We make the response pervasive. It happens ALL the time, no matter what we try or do. It is constantly occurring and always there. No aspect of our life is unaffected by it. It’s everywhere.

Finally, we make it permanent. It’s never going to go away unless we get it treated, do something to get rid of it or pray for a remission. We are this way and we can’t expect any better.

These three P’s allow us to make an issue out of something. They let us get wrapped up in our own unique story about an event or circumstance, rather than be open to the actual experience of it. If we would only just fully be present to the experience as it happens, we could take responsibility for how we respond to the event or circumstance. But when we make an issue of it, it is no longer in our control.

What issues may you have created that allow you to evade responsibility for your response to a particular situation or circumstance?

Using the Stage 1 SRI exercise we start to reconnect to the parts of our body we have alienated or disconnected from. Using touch, breath, movement and energy in positions 1, 2 and 3 we learn that it can be safe to experience our body again. This brings a sense of peace and joy in acknowledgement and acceptance of our disconnection.

Stage 1 – I don’t want to go there

stage 1 no1Let’s face it. We all have feelings we’d rather not have. There are situations that bring up emotions that we simply cannot or won’t handle, so we just don’t go there. Rather than feel the feeling and get it over with, we change the subject, distract ourselves, walk away or completely shut the situation down. However, what are we so afraid of?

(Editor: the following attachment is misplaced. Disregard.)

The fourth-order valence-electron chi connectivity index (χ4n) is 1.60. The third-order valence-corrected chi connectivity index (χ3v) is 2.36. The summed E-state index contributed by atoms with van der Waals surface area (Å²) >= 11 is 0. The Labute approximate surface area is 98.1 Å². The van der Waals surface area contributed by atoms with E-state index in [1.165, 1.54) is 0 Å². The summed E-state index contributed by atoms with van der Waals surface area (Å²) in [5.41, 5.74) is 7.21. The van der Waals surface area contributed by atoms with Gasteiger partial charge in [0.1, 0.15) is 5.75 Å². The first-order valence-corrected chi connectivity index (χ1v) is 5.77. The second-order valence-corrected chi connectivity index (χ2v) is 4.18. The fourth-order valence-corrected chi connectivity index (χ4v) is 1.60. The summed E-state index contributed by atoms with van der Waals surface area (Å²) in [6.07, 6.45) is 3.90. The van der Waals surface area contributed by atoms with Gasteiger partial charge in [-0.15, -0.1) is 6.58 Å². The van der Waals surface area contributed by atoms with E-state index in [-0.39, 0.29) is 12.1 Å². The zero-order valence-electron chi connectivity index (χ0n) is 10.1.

In the end, we all have the same basic fears. We are scared of being an insignificant nobody and terrified of being unlovable. It does not matter who we are, how much we have, the size of our accomplishments or the power we wield. If we have an ego—and we all do—some part of our “self” has these universal fears.

We develop these fears growing up as young children as we learn how life works. We learn the rules. There are things we can and cannot do. When we follow the rules, Mum, Dad, and whoever has an influence in our upbringing, are happy. When we don’t, there are consequences. As small children, all we want is love; therefore, learning about these consequences is traumatic. It only takes a trauma or two to convince us that this world is not a safe and love filled place. Thus begins the cultural shaping.